Towards in-situ device fabrication : electrostatic lithography and nanowire field effect devices
Author(s)Agnihotri, Vikrant, 1981-
Massachusetts Institute of Technology. Dept. of Materials Science and Engineering.
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Electron beams were used to deposit fine line-width charge in electret materials. The electrets were exposed to charged or polarizable nanoparticle precursors. These nanoparticles decorate the charge pattern. Electret materials including Mylar, Polyamide and Teflon were used for this process. Nanoparticles used ranged from carbon black, gold, silver, iron oxide, aluminum oxide and silicon oxide. Multiple nanoparticle delivery methods were employed including immersion in a nanoparticle solution, exposure to a nanoparticle aerosol, electrosprayed nanoparticles and in-situ delivery of nanoparticles. The technique was adapted to produce the fastest known electron beam resist with exposure dosage as low as 10 nC/cm2. We have termed the new resist an electrostatic resist and the technique electrostatic lithography. A novel technique to fabricate logic elements from semiconducting nanowires grown using vapor-liquid-solid mechanism was also developed. The technique involves source, drain, gate-oxide and gate material fabrication using electron beam induced chemical vapor deposition. Field effect transistor and ring oscillator architectures were fabricated using this process. Nanowires were characterized using scanning electron microscopy and transmission electron microscopy. Current-voltage measurements were performed on the nanowire field effect transistors.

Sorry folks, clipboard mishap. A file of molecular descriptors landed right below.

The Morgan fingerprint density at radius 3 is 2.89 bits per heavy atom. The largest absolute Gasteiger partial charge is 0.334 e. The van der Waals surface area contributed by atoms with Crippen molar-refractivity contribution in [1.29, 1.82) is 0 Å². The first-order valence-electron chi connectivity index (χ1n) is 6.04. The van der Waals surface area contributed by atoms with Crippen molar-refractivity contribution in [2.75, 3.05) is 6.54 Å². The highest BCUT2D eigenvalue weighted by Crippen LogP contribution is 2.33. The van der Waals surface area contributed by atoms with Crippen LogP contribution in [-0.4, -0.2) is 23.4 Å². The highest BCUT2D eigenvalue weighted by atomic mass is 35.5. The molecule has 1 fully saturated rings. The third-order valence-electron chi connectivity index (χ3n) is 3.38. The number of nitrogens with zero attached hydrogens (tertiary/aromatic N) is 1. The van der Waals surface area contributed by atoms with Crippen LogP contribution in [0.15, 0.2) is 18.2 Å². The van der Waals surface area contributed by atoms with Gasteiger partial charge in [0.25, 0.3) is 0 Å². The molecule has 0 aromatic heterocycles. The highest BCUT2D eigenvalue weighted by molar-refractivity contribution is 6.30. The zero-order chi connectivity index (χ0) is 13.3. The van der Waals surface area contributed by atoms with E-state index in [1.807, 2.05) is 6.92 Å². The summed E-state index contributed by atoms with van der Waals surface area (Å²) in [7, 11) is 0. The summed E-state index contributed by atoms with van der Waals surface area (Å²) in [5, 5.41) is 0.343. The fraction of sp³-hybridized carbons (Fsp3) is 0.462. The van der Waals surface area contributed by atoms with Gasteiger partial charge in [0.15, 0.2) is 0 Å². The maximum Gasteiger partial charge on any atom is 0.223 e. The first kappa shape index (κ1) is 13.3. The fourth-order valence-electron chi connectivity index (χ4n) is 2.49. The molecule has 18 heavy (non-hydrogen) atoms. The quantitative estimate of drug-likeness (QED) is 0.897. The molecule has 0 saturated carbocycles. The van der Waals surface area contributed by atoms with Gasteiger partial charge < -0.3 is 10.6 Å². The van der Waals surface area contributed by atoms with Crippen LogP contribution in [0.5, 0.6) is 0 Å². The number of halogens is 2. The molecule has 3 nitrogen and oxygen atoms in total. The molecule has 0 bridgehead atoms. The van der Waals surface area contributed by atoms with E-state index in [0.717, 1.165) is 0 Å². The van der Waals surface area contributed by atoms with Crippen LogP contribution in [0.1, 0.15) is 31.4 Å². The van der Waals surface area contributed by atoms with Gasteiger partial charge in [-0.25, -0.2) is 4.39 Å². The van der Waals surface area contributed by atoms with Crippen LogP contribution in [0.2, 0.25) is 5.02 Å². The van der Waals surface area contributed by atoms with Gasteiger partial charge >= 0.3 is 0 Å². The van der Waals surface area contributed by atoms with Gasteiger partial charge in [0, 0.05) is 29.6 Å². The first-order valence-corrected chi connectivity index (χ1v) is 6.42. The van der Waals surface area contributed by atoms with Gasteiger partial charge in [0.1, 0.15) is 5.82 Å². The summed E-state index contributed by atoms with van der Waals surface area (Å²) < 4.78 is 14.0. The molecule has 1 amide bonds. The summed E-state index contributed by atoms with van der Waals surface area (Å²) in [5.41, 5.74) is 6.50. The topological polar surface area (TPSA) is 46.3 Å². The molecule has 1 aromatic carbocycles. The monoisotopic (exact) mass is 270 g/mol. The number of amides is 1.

Thesis (S.M.)--Massachusetts Institute of Technology, Dept. of Materials Science and Engineering, 2005.Includes bibliographical references (leaves 79-80).
DepartmentMassachusetts Institute of Technology. Dept. of Materials Science and Engineering.
Massachusetts Institute of Technology
Materials Science and Engineering.